The IRS recently released Information Letter 2014-0017 explaining to the inquirer that their free, employer-provided parking may not really be "free." The value of the free parking may, in fact, be taxable and subject to FICA, FUTA, and federal income tax withholding. Occasionally, the IRS will issue Information Letters to an inquiring individual for general information purposes only. The Information Letter itself is not binding on the IRS, but does provide insight into the IRS's position on the issue. In this particular situation, the Information Letter explained that the value of the free, employer-provided parking would be reportable to the IRS as taxable fringe benefits.
Section 132(f) provides an exclusion from income for "Qualified Transportation Plans," which includes a "qualified parking" benefit. In order for this exclusion to apply to employer-provided parking, the parking must be at or near employers' business premises and not on or near employees' homes. The parking is considered "provided" to employees if employers pay for parking, reimburses employees for their parking expenses, or if it is on property that the employer owns or leases.
For federal tax purposes, employer-provided "qualified parking" can be excluded from income up to the statutory monthly maximum amount, $250 for 2014, indexed for inflation. If the fair market value of the "qualified parking" benefit does not exceed that amount, the value can be excluded from employees' income and employers need not include the value in wages for income tax withholding or employment tax purposes. Conversely, if the fair market value of the "qualified parking" benefit exceeds the statutory monthly maximum amount, $250 for 2014, and employees do not make any payments outside of a qualified parking plan, the excess benefit must be included in employees' gross income.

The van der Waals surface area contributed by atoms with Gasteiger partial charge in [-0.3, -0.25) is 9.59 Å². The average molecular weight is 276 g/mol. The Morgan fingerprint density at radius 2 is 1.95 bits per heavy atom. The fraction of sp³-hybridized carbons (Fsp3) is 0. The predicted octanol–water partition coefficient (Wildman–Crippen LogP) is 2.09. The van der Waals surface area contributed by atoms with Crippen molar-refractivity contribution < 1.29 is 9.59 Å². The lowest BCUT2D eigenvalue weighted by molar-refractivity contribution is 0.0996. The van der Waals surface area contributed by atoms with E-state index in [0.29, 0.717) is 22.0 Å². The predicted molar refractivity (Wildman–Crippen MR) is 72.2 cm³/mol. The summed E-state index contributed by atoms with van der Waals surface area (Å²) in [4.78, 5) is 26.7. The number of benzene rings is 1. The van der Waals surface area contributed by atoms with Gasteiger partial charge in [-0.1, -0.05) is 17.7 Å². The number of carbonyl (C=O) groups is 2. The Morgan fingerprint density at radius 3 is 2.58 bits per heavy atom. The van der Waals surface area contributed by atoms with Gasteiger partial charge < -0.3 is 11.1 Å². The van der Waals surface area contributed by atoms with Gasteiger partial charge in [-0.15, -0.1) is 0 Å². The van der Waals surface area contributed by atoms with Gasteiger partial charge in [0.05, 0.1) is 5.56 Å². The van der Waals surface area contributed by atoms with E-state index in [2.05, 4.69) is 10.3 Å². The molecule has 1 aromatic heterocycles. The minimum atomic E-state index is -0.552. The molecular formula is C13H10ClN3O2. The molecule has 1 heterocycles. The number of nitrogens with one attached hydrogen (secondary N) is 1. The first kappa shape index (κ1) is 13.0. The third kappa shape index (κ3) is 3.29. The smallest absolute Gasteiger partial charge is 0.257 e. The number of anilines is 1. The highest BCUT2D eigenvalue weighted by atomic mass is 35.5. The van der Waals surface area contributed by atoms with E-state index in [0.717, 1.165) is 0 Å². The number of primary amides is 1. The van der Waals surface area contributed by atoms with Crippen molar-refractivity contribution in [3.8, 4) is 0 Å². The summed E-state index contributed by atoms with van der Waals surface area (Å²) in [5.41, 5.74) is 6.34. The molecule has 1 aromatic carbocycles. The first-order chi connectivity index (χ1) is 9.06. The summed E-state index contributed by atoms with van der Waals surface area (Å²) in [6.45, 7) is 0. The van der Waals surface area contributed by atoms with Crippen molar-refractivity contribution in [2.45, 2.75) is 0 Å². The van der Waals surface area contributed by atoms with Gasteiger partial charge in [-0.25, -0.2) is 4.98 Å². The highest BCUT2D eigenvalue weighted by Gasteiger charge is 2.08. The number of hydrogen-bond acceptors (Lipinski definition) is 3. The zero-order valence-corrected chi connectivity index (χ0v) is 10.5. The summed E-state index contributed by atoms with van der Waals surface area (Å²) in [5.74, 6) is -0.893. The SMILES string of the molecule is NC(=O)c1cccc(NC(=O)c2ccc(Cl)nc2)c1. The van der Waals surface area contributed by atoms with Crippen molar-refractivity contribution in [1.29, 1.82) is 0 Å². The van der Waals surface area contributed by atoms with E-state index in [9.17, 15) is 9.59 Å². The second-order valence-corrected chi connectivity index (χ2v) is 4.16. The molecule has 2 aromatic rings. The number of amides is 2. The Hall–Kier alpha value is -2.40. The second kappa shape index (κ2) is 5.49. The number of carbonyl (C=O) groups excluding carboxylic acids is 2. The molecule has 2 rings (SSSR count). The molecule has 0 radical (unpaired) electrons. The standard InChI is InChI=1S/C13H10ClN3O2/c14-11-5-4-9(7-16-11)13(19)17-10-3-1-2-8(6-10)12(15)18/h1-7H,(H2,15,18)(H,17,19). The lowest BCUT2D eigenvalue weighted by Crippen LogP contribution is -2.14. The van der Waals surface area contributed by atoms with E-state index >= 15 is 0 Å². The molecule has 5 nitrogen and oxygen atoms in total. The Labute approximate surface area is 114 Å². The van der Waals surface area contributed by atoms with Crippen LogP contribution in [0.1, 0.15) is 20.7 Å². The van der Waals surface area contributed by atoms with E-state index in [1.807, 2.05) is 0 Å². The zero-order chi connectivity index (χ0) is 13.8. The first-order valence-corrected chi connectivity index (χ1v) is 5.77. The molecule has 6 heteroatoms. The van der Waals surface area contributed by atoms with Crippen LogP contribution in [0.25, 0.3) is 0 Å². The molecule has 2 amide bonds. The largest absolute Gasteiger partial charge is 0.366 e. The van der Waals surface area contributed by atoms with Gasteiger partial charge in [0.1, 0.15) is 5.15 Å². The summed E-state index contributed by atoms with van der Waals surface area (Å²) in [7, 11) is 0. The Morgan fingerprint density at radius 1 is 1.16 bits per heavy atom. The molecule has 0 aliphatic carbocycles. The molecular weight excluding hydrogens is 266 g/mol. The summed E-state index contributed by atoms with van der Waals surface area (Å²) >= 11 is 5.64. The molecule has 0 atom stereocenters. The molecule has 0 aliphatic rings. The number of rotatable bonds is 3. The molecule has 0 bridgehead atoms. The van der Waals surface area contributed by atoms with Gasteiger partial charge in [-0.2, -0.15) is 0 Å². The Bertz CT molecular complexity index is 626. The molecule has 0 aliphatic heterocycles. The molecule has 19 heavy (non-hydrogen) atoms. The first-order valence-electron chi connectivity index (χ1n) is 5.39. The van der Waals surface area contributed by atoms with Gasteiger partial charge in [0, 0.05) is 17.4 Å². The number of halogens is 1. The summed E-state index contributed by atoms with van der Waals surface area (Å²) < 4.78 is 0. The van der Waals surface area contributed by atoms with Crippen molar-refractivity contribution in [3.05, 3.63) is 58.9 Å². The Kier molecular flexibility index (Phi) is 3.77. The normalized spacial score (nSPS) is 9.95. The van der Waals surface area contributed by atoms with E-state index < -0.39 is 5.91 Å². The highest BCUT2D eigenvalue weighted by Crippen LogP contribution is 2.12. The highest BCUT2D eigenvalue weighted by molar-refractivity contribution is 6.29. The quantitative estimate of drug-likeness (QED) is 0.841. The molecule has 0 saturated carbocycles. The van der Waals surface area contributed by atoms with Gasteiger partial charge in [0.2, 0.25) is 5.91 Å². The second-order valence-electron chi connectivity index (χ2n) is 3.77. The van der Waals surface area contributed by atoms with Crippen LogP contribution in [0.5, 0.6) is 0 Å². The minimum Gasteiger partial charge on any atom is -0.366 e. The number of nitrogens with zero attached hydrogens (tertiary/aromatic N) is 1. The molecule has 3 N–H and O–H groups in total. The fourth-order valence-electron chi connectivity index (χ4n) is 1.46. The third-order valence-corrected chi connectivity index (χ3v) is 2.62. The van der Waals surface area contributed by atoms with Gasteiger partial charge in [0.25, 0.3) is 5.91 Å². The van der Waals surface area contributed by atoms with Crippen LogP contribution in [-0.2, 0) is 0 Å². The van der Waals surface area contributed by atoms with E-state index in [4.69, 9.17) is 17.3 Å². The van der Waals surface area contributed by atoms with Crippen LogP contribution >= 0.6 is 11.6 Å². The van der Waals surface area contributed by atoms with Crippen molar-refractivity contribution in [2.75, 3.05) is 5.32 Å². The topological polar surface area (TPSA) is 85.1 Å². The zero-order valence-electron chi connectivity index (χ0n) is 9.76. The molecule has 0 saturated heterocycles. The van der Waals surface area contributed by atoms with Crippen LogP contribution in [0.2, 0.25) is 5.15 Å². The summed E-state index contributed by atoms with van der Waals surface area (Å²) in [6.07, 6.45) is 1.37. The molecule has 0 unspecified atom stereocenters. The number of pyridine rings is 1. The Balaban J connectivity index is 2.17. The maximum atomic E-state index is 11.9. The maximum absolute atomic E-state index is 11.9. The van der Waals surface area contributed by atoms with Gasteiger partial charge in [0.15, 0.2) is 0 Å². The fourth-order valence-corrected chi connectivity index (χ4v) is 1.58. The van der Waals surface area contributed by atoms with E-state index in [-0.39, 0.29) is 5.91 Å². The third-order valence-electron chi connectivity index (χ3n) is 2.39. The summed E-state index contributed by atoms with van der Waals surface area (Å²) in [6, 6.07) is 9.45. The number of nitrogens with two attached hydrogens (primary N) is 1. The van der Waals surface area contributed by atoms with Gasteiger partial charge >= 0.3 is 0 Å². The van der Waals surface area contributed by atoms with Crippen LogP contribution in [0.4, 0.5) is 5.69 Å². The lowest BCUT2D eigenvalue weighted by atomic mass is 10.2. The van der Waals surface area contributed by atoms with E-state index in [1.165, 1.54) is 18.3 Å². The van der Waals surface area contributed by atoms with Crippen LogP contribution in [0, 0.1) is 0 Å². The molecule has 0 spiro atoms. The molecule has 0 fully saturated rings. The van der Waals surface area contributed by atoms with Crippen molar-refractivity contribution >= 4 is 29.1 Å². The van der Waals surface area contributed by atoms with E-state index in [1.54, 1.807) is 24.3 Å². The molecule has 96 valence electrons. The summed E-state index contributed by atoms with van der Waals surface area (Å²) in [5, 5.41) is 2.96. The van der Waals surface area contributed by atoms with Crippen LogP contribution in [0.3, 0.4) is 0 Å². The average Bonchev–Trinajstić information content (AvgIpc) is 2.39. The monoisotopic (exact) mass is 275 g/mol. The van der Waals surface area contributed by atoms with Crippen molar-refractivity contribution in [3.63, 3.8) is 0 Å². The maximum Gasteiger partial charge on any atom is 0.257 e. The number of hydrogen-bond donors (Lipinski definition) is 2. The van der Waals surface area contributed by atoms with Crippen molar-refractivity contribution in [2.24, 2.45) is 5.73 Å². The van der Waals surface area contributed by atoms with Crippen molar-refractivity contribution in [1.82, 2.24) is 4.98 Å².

For many, the fair market value of employer-provided parking is much less than the monthly maximum allowable. However, for those in major cities where parking is at a premium, the cost of parking may exceed the monthly maximum allowable. Consider the following two examples:
Employee A receives free "qualified parking" in 2014 with a fair market value significantly less than the $250 monthly maximum allowable. No amount of the employer-provided parking is taxable.
Employee B, on the other hand, receives free "qualified parking" in 2014 with a fair market value of $300 per month. Employee B did not pay any parking expenses with taxed dollars and will have (for federal and some state tax purposes) $50 per month of additional taxable wages ($300 - $250 for 2014 = $50).
For more information, click here for IRS Information Letter 2014-0017.
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